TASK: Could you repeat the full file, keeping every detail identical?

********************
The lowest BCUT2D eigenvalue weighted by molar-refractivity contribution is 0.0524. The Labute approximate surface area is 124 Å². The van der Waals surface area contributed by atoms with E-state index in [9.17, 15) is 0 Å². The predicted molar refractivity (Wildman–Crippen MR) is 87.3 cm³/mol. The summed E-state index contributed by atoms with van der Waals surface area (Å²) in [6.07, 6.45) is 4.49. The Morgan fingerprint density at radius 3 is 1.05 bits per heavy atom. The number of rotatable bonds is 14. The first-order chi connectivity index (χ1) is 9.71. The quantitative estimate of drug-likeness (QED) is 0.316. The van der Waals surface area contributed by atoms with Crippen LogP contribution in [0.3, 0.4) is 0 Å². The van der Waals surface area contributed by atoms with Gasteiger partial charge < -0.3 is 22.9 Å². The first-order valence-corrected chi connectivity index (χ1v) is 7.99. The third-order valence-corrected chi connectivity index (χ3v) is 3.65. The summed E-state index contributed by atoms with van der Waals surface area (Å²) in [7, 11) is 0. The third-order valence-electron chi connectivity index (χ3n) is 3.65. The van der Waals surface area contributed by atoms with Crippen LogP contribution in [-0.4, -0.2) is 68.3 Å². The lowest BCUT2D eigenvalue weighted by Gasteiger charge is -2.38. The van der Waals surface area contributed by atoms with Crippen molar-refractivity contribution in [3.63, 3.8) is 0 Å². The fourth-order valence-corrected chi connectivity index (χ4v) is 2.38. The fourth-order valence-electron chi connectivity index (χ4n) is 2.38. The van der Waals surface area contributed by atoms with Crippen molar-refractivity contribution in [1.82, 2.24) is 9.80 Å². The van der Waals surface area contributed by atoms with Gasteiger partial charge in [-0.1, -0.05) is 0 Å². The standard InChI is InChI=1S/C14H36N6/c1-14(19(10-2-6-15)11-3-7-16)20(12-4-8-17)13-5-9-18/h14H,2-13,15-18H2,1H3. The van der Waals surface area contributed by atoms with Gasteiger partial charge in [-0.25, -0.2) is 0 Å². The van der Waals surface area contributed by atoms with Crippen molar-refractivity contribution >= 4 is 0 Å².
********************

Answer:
The lowest BCUT2D eigenvalue weighted by molar-refractivity contribution is 0.0524. The Labute approximate surface area is 124 Å². The van der Waals surface area contributed by atoms with E-state index in [9.17, 15) is 0 Å². The predicted molar refractivity (Wildman–Crippen MR) is 87.3 cm³/mol. The summed E-state index contributed by atoms with van der Waals surface area (Å²) in [6.07, 6.45) is 4.49. The Morgan fingerprint density at radius 3 is 1.05 bits per heavy atom. The number of rotatable bonds is 14. The first-order chi connectivity index (χ1) is 9.71. The quantitative estimate of drug-likeness (QED) is 0.316. The van der Waals surface area contributed by atoms with Crippen LogP contribution in [0.3, 0.4) is 0 Å². The van der Waals surface area contributed by atoms with Gasteiger partial charge < -0.3 is 22.9 Å². The first-order valence-corrected chi connectivity index (χ1v) is 7.99. The third-order valence-corrected chi connectivity index (χ3v) is 3.65. The summed E-state index contributed by atoms with van der Waals surface area (Å²) in [7, 11) is 0. The third-order valence-electron chi connectivity index (χ3n) is 3.65. The van der Waals surface area contributed by atoms with Crippen LogP contribution in [-0.4, -0.2) is 68.3 Å². The lowest BCUT2D eigenvalue weighted by Gasteiger charge is -2.38. The van der Waals surface area contributed by atoms with Crippen molar-refractivity contribution in [3.63, 3.8) is 0 Å². The fourth-order valence-corrected chi connectivity index (χ4v) is 2.38. The fourth-order valence-electron chi connectivity index (χ4n) is 2.38. The van der Waals surface area contributed by atoms with Crippen molar-refractivity contribution in [1.82, 2.24) is 9.80 Å². The van der Waals surface area contributed by atoms with Gasteiger partial charge in [-0.1, -0.05) is 0 Å². The standard InChI is InChI=1S/C14H36N6/c1-14(19(10-2-6-15)11-3-7-16)20(12-4-8-17)13-5-9-18/h14H,2-13,15-18H2,1H3. The van der Waals surface area contributed by atoms with Gasteiger partial charge in [-0.25, -0.2) is 0 Å². The van der Waals surface area contributed by atoms with Crippen molar-refractivity contribution >= 4 is 0 Å².